The Port of New Bedford is a major harbor for freight and passenger services, generating over $9.8 billion in economic value annually. New Bedford fisherman landed 124 million pounds of fish in 2015, valued at $322 million, and the fishing industry accounts for the vast majority of the Port's annual economic value. Interstate 195 is the main freeway through central New Bedford, traveling from Providence, Rhode Island, to Wareham. U.S. Route 6 leaves the city toward Cape Cod over the New Bedford-Fairhaven Bridge, a swing truss bridge. The MBTA has proposed renewing commuter rail service to the city. As of 2020, New Bedford Regional Airport serves as the New England Fleet Base for Southern Airways Express, providing maintenance, storage, and offices for the airline. The city bus terminal offers local and long-distance bus connections. A free shuttle bus connects the bus terminal and the ferries. The Southeastern Regional Transit Authority (SRTA) provides bus service between the city, Fall River and the surrounding regions. Peter Pan Bus Lines makes a New Bedford stop on a New York City to Hyannis (Cape Cod) route. Until 1959, the New York, New Haven and Hartford Railroad provided train service to New Bedford from Providence via Taunton. On March 15, 2017, MassDOT filed a notice to advance South Coast Rail service serving both New Bedford and Fall River using the existing Middleborough/Lakeville Commuter Rail Line using the new New Bedford Rail Line.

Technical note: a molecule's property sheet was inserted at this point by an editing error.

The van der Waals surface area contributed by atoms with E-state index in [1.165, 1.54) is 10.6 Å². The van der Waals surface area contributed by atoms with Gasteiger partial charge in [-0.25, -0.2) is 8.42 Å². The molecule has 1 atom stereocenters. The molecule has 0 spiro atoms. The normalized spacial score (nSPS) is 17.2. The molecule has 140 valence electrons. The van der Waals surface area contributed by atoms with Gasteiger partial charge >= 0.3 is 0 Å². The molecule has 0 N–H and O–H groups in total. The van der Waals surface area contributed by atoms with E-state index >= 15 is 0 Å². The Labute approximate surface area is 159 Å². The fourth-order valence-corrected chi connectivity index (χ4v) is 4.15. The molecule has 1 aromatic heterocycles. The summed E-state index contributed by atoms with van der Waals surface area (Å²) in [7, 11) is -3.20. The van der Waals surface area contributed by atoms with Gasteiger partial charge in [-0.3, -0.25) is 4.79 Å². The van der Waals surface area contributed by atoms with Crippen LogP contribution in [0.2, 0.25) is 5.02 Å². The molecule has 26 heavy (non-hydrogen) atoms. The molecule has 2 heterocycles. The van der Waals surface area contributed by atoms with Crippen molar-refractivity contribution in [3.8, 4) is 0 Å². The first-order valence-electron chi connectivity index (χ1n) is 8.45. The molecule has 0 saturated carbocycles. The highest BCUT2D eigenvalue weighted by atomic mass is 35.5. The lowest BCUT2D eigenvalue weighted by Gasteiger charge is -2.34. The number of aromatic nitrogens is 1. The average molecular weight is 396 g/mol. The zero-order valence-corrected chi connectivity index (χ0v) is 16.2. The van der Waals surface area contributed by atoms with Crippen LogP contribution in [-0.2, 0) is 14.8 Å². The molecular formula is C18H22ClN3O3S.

New Bedford is governed by a Mayor-Council form of government. The city is part of Massachusetts's 9th congressional district, represented by U.S. Representative William R. Keating. Bristol County Sheriff's Office operates the Ash Street Jail and Regional Lock-Up and the Juvenile Secure Alternative Lock Up Program (JALP) in New Bedford. The New Bedford Fire Department responds to approximately 15,000 emergency calls annually. New Bedford has been known to be a very aggressive interior attack when responding to all fire station and fire apparatus emergencies. In addition to seven Fire Stations, the city also operates an Emergency Management facility/repair shop at 834 Liberty St., and a Fire Museum at 51 St. St., Kempton. In 2015, New Bedford received the "Class 1" ISO (Insurance Service Office) distinction becoming just the 3rd city in the state, Boston and Cambridge being the other two, to receive such a rating. In 2019, following a change in the city charter, the mayoral term was doubled from two years to four years. The council and mayoral positions do not have term limits. There are four post offices, the Central (modeled after New York's James A. Farley Post Office) located downtown, one in the South End, and two in the North End. The City also formerly operated a trash dump in the Mount Pleasant area of town between the regional airport and the Whaling City Golf Course, but it was closed in the 1990s due to pollution concerns.